That major issue is cheating and data manipulation and it's the one problem I would most like to get Fisman's take on, partly because I really do believe it's probably the biggest challenge facing the reform movement but mainly because of Fisman's expertise in the question of how best to set up metrics and incentives in order to keep things running smoothly.
My other issues are more the sort of technical points you probably couldn't get away with in Slate. For example, take a look at the following from Fisman:
At least part of the disagreement revolves around whether charter schools deliver on their promise to improve student outcomes. You might think this is a relatively easy proposition to evaluate—just compare whether charter school kids do better on tests than those in public schools. But any effort to compare performance is confounded by the fact that the kinds of parents who take steps to enroll their children in charter schools may be the kind of motivated and supportive parents whose children would have done just fine in any school system. (In the current study, charter school applicants do in fact have higher than average test scores even before they enroll. However, other analyses have seen charter school applicants with below-average scores, perhaps because kids struggling in the public system are more apt to look for other options.) And if the longer hours and additional school days that are a feature of many charter schools lead underperformers to drop out, the select group that remains may again be made up of those who would have tested well in any school environment.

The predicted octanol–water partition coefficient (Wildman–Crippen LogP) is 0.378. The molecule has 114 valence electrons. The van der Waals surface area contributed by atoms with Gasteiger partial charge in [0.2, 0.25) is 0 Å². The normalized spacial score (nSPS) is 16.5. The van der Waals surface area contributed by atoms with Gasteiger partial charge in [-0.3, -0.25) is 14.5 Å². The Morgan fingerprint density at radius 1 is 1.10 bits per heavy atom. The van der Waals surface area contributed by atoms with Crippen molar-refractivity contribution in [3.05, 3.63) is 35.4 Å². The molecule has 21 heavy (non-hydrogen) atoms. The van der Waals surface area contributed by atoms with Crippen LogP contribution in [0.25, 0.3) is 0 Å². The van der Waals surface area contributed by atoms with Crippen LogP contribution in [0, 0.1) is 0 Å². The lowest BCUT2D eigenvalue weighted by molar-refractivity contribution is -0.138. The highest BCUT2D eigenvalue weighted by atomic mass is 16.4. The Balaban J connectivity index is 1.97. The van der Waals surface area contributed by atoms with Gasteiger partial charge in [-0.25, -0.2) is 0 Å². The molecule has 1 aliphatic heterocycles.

This isn't just a question of underperformers. Based on my classroom and tutoring experience, I strongly expect we're seeing a strong interaction between treatment and selection. Different kids respond differently to different approaches. There's a very good chance that those kids (and families) who volunteer for more time and more work are also the kids who respond best to that approach. This is not an argument against charter schools; it is, however, an argument for caution in generalizing results.